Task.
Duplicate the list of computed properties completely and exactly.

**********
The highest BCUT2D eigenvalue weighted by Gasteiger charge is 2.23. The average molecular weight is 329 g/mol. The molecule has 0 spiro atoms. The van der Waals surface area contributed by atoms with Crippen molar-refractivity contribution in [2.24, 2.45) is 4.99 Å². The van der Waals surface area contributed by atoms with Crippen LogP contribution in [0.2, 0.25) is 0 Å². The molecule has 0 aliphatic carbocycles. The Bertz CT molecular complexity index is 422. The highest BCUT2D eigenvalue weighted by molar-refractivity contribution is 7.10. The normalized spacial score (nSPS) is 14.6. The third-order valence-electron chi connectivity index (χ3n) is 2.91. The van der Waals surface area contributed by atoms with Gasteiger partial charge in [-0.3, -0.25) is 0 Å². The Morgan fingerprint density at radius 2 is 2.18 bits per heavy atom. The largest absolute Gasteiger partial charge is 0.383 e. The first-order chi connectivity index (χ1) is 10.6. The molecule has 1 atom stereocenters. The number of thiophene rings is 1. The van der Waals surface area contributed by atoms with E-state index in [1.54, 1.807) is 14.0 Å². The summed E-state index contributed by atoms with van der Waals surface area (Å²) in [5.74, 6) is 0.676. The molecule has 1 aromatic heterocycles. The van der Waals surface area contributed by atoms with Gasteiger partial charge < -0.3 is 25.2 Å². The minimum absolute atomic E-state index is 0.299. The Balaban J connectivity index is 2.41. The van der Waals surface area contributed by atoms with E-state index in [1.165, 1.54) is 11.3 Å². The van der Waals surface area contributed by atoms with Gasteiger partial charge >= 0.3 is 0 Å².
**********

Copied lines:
The highest BCUT2D eigenvalue weighted by Gasteiger charge is 2.23. The average molecular weight is 329 g/mol. The molecule has 0 spiro atoms. The van der Waals surface area contributed by atoms with Crippen molar-refractivity contribution in [2.24, 2.45) is 4.99 Å². The van der Waals surface area contributed by atoms with Crippen LogP contribution in [0.2, 0.25) is 0 Å². The molecule has 0 aliphatic carbocycles. The Bertz CT molecular complexity index is 422. The highest BCUT2D eigenvalue weighted by molar-refractivity contribution is 7.10. The normalized spacial score (nSPS) is 14.6. The third-order valence-electron chi connectivity index (χ3n) is 2.91. The van der Waals surface area contributed by atoms with Gasteiger partial charge in [-0.3, -0.25) is 0 Å². The Morgan fingerprint density at radius 2 is 2.18 bits per heavy atom. The largest absolute Gasteiger partial charge is 0.383 e. The first-order chi connectivity index (χ1) is 10.6. The molecule has 1 atom stereocenters. The number of thiophene rings is 1. The van der Waals surface area contributed by atoms with E-state index in [1.54, 1.807) is 14.0 Å². The summed E-state index contributed by atoms with van der Waals surface area (Å²) in [5.74, 6) is 0.676. The molecule has 1 aromatic heterocycles. The van der Waals surface area contributed by atoms with Gasteiger partial charge < -0.3 is 25.2 Å². The minimum absolute atomic E-state index is 0.299. The Balaban J connectivity index is 2.41. The van der Waals surface area contributed by atoms with E-state index in [1.165, 1.54) is 11.3 Å². The van der Waals surface area contributed by atoms with Gasteiger partial charge >= 0.3 is 0 Å².